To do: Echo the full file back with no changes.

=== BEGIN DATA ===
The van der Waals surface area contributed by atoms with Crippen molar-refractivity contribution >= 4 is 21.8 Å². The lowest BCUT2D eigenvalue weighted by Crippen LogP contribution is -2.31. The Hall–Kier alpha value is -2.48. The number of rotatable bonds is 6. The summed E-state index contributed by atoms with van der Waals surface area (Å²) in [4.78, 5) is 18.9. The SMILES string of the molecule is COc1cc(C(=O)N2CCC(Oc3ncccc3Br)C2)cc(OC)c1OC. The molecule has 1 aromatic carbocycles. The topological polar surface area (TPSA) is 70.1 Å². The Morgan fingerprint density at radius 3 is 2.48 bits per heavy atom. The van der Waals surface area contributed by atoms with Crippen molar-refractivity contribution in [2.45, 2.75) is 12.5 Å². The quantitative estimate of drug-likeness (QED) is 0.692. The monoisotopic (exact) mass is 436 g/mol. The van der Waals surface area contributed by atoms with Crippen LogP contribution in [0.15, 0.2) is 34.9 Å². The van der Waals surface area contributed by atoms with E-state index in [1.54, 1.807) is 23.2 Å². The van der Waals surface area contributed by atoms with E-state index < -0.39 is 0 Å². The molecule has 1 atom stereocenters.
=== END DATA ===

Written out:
The van der Waals surface area contributed by atoms with Crippen molar-refractivity contribution >= 4 is 21.8 Å². The lowest BCUT2D eigenvalue weighted by Crippen LogP contribution is -2.31. The Hall–Kier alpha value is -2.48. The number of rotatable bonds is 6. The summed E-state index contributed by atoms with van der Waals surface area (Å²) in [4.78, 5) is 18.9. The SMILES string of the molecule is COc1cc(C(=O)N2CCC(Oc3ncccc3Br)C2)cc(OC)c1OC. The molecule has 1 aromatic carbocycles. The topological polar surface area (TPSA) is 70.1 Å². The Morgan fingerprint density at radius 3 is 2.48 bits per heavy atom. The van der Waals surface area contributed by atoms with Crippen molar-refractivity contribution in [2.45, 2.75) is 12.5 Å². The quantitative estimate of drug-likeness (QED) is 0.692. The monoisotopic (exact) mass is 436 g/mol. The van der Waals surface area contributed by atoms with Crippen LogP contribution in [0.15, 0.2) is 34.9 Å². The van der Waals surface area contributed by atoms with E-state index in [1.54, 1.807) is 23.2 Å². The van der Waals surface area contributed by atoms with E-state index < -0.39 is 0 Å². The molecule has 1 atom stereocenters.